This past week, the U.S. Court of Appeals for the Eleventh Circuit (encompassing Florida, Georgia, and Alabama) reignited an old-fashioned statutory interpretation duel. Ok, it’s not as exciting as the Earps vs. the Clantons at the O.K. Corral, but it certainly has more far-reaching ramifications for employers and employees alike.
The issue: whether, when an employee with a disability cannot perform the essential functions of his or her current job, the Americans with Disabilities Act (ADA) requires mandatory reassignment of minimally qualified individuals to a vacant position without competition. The Eleventh Circuit opinion – holding that the ADA does not mandate reassignment without competition – can be found here.
Oddly enough, until relatively recently, the U.S. Court of Appeals for the Seventh Circuit (Illinois, Wisconsin, and Indiana) – which now mandates non-competitive reassignments for employees with a disability (absent special circumstances or undue hardship on the employer) – would have expressly agreed with the Eleventh Circuit. However, in a rare circuit court mea culpa, the Seventh Circuit reversed course in 2012 after a dozen years of squarely disavowing any requirement to show preferential (as opposed to non-discriminatory) treatment of individuals covered by the ADA.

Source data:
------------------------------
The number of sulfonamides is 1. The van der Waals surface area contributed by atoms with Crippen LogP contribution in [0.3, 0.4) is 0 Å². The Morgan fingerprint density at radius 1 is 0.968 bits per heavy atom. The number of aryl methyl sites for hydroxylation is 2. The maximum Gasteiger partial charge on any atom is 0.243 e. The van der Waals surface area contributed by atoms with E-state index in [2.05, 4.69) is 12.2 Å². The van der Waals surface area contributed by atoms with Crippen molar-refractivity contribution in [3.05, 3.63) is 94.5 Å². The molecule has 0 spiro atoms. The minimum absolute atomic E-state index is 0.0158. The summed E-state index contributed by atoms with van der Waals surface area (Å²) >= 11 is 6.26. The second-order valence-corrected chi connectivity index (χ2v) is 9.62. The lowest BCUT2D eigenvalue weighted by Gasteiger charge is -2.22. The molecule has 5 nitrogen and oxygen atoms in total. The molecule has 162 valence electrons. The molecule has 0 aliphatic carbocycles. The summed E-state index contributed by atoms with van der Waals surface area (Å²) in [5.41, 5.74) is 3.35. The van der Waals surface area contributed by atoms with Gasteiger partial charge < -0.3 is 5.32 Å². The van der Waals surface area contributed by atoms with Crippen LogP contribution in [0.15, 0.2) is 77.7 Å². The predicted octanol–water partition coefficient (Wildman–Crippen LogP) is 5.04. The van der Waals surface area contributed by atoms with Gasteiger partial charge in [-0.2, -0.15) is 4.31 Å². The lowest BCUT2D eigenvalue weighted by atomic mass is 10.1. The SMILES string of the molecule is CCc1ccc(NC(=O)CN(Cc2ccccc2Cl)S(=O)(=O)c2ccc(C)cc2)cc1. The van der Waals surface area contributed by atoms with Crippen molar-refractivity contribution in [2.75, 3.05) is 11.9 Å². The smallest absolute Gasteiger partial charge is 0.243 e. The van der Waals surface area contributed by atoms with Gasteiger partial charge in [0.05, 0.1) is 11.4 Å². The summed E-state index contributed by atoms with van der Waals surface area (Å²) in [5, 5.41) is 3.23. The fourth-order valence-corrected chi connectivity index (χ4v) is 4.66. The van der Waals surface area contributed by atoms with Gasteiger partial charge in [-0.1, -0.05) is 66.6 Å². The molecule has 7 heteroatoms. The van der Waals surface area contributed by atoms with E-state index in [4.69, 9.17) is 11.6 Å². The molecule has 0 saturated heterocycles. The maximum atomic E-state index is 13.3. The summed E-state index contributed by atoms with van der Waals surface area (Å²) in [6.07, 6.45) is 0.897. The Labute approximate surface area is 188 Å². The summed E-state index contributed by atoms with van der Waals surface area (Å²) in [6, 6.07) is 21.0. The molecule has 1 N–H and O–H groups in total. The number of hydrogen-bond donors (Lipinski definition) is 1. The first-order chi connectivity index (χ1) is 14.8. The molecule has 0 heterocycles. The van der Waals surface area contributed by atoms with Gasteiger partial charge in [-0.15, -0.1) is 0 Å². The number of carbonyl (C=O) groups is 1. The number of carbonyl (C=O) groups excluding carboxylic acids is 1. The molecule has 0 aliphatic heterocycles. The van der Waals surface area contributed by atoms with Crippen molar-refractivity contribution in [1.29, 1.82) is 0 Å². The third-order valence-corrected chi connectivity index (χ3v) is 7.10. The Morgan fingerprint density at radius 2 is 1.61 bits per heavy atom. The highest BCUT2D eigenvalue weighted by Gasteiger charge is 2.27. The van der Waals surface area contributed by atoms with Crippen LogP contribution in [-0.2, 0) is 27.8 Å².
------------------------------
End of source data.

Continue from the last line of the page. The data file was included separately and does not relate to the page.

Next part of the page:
Echoing the Seventh Circuit’s now-reversed language, the Eleventh Circuit held that “the ADA does not require reassignment without competition for, or preferential treatment of, the disabled.” The court went on to state that “employers are only required to provide alternative employment opportunities reasonably available under the employer’s existing policies.” Because the employer had a policy of selecting the most qualified applicants for vacant positions, that meant that although the disabled employee (whose cane presented unacceptable safety hazards in a hospital’s psychiatric ward) had to be given an opportunity to compete for vacant positions on equal terms with other applicants, she was not automatically entitled to the position.
Interestingly, both sides of this debate cite the same Supreme Court opinion as the lynchpin of their understanding of the ADA’s requirements. What’s more, both circuit ringleaders have friends: the Eighth and Fifth Circuits stand with the Eleventh Circuit, while the Tenth and D.C. Circuits back the Seventh Circuit.
In other words, there is only one way this ends. High noon. The Supreme Court. Date unknown.